CAS number

[masked] Error! Filename not specified.Y

PubChem

40326

ChemSpider

36845 Error! Filename not specified.Y

UNII

509F88P9SZ Error! Filename not specified.Y

DrugBank

DB04930

KEGG

C14388 Error! Filename not specified.Y

ChEBI

CHEBI:34911 Error! Filename not specified.Y

ChEMBL

CHEMBL1525 Error! Filename not specified.Y

ATC code

P03AC04,QP53AC04

Jmol-3D images

Image 1

SMILES

[show]

·         Cl/C(Cl)=C/C3C(C(=O)OCc2cccc(Oc1ccccc1)c2)C3(C)C

InChI

[show]

·         InChI=1S/C21H20Cl2O3/c[masked])[masked]-[masked])[masked]/h3-12,17,19H,13H2,1-2H3 Error! Filename not specified.Y
Key: RLLPVAHGXHCWKJ-UHFFFAOYSA-N Error! Filename not specified.Y


InChI=1/C21H20Cl2O3/c[masked])[masked]-[masked])[masked]/h3-12,17,19H,13H2,1-2H3
Key: RLLPVAHGXHCWKJ-UHFFFAOYAS

Properties

Molecular formula

C21H20Cl2O3

Molar mass

391.28 g/mol

Appearance

colourless crystals

Density

1.19 g/cm³, solid

Melting point

34 °C, 307 K, 93 °F

Boiling point

200 °C, 473 K, 392 °F

Solubility in water

Insoluble (5.5 x 10-3 ppm)

Hazards

MSDS

External MSDS

Main hazards

Irritating to skin and eyes,
damaging to lungs

Related compounds

Related pyrethroids

Bifenthrin
Deltamethrin

 Error! Filename not specified.(verify) (what is: Error! Filename not specified.Y/Error! Filename not specified.N?)


Except where noted otherwise, data are given for materials in their standard state (at 25 °C, 100 kPa)

Infobox references

Permethrin is a common synthetic chemical, widely used as an insecticide, acaricide, and insect repellent. It belongs to the family of synthetic chemicals called pyrethroids and functions as a neurotoxin, affecting neuron membranes by prolonging sodium channel activation. It is not known to rapidly harm most mammals or birds, but is dangerously toxic to cats[1][2] and fish. In general, it has a low mammalian toxicity and is poorly absorbed by skin.[3

 

 

From: [address removed] [mailto:[address removed]] On Behalf Of scott disnard
Sent: Thursday, January 24,[masked]:26 AM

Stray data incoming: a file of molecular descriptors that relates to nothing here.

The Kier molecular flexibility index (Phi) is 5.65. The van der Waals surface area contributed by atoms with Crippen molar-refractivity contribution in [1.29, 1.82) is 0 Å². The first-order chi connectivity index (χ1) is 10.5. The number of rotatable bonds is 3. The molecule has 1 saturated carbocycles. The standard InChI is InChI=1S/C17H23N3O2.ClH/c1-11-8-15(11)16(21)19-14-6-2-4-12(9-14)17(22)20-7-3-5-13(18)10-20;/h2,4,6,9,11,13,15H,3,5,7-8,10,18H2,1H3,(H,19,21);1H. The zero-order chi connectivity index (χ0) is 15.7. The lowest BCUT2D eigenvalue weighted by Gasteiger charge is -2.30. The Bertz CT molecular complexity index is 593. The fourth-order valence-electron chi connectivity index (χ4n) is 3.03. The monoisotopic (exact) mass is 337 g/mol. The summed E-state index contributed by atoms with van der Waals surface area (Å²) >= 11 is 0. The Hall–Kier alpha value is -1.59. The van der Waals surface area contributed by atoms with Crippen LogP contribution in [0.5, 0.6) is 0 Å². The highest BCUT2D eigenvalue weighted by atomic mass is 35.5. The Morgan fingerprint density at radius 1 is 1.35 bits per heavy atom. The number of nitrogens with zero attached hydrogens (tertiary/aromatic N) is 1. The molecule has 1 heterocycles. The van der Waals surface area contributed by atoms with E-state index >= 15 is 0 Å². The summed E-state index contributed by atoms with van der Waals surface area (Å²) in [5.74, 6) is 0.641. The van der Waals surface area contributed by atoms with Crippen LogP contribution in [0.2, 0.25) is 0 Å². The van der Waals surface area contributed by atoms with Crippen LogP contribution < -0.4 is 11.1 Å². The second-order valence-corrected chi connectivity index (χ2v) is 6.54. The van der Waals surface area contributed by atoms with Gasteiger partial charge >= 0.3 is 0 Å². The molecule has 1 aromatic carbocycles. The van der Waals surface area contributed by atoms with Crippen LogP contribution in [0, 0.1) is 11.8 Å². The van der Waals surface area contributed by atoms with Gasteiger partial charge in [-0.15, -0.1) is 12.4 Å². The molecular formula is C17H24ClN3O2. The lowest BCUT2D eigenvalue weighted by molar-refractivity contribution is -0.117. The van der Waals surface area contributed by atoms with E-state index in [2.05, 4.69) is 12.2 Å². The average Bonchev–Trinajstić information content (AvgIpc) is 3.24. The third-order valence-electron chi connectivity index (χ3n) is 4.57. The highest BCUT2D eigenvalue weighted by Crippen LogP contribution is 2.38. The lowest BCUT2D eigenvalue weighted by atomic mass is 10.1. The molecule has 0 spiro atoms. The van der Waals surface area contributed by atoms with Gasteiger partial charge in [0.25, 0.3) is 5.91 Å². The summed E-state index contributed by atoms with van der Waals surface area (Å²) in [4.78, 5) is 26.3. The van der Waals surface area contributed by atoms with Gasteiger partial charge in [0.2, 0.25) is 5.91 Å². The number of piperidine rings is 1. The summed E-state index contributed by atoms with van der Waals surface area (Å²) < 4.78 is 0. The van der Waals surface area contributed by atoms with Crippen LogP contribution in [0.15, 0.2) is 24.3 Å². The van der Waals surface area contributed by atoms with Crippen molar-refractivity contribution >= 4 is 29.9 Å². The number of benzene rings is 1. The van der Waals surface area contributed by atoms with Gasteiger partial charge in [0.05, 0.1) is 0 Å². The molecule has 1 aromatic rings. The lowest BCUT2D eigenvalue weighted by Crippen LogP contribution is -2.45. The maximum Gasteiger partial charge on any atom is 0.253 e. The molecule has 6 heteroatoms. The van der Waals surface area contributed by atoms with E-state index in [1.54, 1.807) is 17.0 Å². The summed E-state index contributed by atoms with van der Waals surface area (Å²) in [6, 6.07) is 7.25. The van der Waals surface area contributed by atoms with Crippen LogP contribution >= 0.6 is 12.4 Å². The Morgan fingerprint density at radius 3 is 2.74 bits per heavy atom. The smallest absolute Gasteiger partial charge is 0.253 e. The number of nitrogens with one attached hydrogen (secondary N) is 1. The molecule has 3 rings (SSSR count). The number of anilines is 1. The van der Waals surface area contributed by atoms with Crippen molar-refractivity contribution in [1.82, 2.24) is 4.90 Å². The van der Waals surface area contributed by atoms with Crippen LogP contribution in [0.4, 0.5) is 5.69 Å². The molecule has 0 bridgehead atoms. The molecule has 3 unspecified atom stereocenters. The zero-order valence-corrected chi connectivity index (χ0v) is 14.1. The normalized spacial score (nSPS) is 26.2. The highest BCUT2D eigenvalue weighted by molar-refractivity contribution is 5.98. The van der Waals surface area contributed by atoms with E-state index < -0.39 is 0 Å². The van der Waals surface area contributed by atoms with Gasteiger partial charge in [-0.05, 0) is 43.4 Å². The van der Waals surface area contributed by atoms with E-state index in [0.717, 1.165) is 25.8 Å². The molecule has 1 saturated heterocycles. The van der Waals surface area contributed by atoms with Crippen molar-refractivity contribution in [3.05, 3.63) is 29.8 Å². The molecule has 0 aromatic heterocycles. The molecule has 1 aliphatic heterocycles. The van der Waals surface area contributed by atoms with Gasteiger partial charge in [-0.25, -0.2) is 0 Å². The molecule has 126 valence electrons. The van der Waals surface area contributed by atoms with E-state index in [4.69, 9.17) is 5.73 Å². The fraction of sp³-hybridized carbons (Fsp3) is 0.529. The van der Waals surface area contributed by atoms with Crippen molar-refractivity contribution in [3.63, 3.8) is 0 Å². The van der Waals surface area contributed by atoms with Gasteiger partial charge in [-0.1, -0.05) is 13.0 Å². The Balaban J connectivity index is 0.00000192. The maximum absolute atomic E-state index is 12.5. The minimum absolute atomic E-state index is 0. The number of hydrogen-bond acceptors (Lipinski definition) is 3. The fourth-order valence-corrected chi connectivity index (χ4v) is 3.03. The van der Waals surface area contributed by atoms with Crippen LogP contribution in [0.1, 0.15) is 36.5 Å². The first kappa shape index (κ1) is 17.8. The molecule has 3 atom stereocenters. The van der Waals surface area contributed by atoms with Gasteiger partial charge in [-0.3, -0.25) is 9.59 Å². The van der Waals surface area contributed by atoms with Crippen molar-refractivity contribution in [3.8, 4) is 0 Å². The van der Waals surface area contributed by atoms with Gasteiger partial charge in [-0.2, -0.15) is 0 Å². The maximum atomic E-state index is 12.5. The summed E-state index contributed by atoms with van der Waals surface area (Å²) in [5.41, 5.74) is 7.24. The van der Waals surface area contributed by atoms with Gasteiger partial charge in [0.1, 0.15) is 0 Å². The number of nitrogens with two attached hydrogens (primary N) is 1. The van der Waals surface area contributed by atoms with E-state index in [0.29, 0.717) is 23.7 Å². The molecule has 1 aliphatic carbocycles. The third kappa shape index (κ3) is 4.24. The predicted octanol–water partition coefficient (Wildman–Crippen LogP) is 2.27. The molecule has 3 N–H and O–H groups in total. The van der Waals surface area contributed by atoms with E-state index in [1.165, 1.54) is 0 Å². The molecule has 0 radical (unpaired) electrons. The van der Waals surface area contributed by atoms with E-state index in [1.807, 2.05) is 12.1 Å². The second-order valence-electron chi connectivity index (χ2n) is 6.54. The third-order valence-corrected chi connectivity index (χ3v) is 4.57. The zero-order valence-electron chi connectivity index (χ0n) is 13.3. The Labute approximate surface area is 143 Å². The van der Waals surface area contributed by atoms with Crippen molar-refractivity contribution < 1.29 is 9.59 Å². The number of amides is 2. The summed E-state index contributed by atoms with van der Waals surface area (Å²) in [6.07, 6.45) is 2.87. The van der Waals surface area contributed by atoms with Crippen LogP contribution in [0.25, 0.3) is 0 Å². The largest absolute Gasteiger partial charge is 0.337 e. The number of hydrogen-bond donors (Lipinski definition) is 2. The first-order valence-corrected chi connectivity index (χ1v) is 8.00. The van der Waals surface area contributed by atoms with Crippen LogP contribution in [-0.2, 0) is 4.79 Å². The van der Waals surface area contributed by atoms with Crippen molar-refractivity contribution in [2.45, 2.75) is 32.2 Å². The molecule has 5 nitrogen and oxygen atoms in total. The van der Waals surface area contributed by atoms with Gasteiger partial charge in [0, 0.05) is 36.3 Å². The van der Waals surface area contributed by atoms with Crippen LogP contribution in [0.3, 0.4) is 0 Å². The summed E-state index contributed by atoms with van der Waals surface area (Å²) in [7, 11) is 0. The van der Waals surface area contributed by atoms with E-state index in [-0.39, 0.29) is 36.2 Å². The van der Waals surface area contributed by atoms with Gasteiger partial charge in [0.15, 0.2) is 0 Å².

To: [address removed]
Subject: Re: [walks-and-rambles-in-RI] Important tick information

 

Permethrin is highly toxic to ticks but not toxic to mammals (especially humans).

 

 

Cats are mammals. Even a few drops of concentrated permethrin could be lethal to a cat.

 

 

 

 

On Thu, Jan 24, 2013 at 9:14 AM, Brian Mocogni <[address removed]> wrote:

I also have done some studying on the life cycle of deer ticks and associated Lyme disease and have developed a theory that I found substantiated by some research.  It is something each of us can do in an effort (all be it a small one) to minimize our chances of contracting Lyme which can be quite debilitating.  The below diagram illustrates a deer ticks life cycle which is about 2 years. 

 

Error! Filename not specified.

 

It would seem to be most effective to interrupt the life cycle in the early stages during the nymphal period.  I have read in some literature that people have placed old paper towel tubes (biodegradable) filled with  permethrin soaked cotton balls.  Permethrin is highly toxic to ticks but not toxic to mammals (especially humans).  The mice use the cotton for their nests and it kills all the nymphal ticks that attach to them and therefore there will be a corresponding drop in deer tick populations and Lyme disease.  This method is safe and has been used in Texas and other places for deer tick control.  The only caveat would be to keep it away from water because permethrin is toxic to fish.  It is just an idea but certainly a plausible one in an effort to take extra steps to keep all of us safe.  Permethrin can be purchased at REI and it is far more effective against ticks than deet.  At the very least I would suggest to apply it to your clothing in an effort to thwart any tick encounters.

I hope this helps everyone.

Take care,

Brian  

 

From: [address removed] [mailto:[address removed]] On Behalf Of Leanne


Sent: Wednesday, January 23,[masked]:26 PM
To: [address removed]
Subject: [walks-and-rambles-in-RI] Important tick information

 

http://www.tickencounter.org/

 

 

Hello to all, the above link is something I thought was worthwhile to share w/ members. There is alot of good info on this site.

 

 

      Dr. Mather guy from URI who created this webpage is apparently quite the regional expert on this subject. There are some interesting links including ways to have tick-resistant clothing.

Check it out!

 

Leanne